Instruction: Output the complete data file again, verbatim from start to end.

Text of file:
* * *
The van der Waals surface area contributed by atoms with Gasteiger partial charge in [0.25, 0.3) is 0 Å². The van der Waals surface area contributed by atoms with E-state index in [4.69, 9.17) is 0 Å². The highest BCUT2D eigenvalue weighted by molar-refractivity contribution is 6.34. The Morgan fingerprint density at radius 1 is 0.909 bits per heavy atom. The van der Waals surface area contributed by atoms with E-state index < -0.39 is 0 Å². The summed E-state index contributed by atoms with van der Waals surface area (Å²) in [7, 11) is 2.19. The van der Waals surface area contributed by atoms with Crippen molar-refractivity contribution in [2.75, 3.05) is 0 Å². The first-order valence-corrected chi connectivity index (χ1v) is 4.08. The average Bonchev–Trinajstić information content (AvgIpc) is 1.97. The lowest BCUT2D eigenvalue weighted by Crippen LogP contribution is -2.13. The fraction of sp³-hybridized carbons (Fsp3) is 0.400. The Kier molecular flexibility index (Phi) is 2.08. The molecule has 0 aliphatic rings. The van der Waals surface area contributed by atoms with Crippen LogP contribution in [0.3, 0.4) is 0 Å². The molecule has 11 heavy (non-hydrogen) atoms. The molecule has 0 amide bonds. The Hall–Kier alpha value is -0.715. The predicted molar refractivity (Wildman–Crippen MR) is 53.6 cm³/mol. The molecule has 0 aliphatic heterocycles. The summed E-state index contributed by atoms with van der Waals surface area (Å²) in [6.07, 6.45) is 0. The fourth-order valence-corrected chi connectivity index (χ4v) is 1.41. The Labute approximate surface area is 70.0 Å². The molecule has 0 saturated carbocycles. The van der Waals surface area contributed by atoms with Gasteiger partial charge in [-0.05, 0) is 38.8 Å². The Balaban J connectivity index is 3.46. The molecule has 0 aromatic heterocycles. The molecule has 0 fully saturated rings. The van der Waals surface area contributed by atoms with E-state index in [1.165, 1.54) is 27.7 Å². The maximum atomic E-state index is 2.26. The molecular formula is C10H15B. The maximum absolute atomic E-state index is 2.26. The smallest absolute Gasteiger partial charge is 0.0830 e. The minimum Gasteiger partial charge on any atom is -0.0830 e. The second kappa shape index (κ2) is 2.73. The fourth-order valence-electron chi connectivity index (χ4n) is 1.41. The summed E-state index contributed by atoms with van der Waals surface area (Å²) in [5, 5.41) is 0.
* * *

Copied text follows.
The van der Waals surface area contributed by atoms with Gasteiger partial charge in [0.25, 0.3) is 0 Å². The van der Waals surface area contributed by atoms with E-state index in [4.69, 9.17) is 0 Å². The highest BCUT2D eigenvalue weighted by molar-refractivity contribution is 6.34. The Morgan fingerprint density at radius 1 is 0.909 bits per heavy atom. The van der Waals surface area contributed by atoms with E-state index < -0.39 is 0 Å². The summed E-state index contributed by atoms with van der Waals surface area (Å²) in [7, 11) is 2.19. The van der Waals surface area contributed by atoms with Crippen molar-refractivity contribution in [2.75, 3.05) is 0 Å². The first-order valence-corrected chi connectivity index (χ1v) is 4.08. The average Bonchev–Trinajstić information content (AvgIpc) is 1.97. The lowest BCUT2D eigenvalue weighted by Crippen LogP contribution is -2.13. The fraction of sp³-hybridized carbons (Fsp3) is 0.400. The Kier molecular flexibility index (Phi) is 2.08. The molecule has 0 aliphatic rings. The van der Waals surface area contributed by atoms with Crippen LogP contribution in [0.3, 0.4) is 0 Å². The molecule has 11 heavy (non-hydrogen) atoms. The molecule has 0 amide bonds. The Hall–Kier alpha value is -0.715. The predicted molar refractivity (Wildman–Crippen MR) is 53.6 cm³/mol. The molecule has 0 aliphatic heterocycles. The summed E-state index contributed by atoms with van der Waals surface area (Å²) in [6.07, 6.45) is 0. The fourth-order valence-corrected chi connectivity index (χ4v) is 1.41. The Labute approximate surface area is 70.0 Å². The molecule has 0 saturated carbocycles. The van der Waals surface area contributed by atoms with Gasteiger partial charge in [-0.05, 0) is 38.8 Å². The Balaban J connectivity index is 3.46. The molecule has 0 aromatic heterocycles. The molecule has 0 fully saturated rings. The van der Waals surface area contributed by atoms with E-state index in [1.165, 1.54) is 27.7 Å². The maximum atomic E-state index is 2.26. The molecular formula is C10H15B. The maximum absolute atomic E-state index is 2.26. The smallest absolute Gasteiger partial charge is 0.0830 e. The minimum Gasteiger partial charge on any atom is -0.0830 e. The second kappa shape index (κ2) is 2.73. The fourth-order valence-electron chi connectivity index (χ4n) is 1.41. The summed E-state index contributed by atoms with van der Waals surface area (Å²) in [5, 5.41) is 0.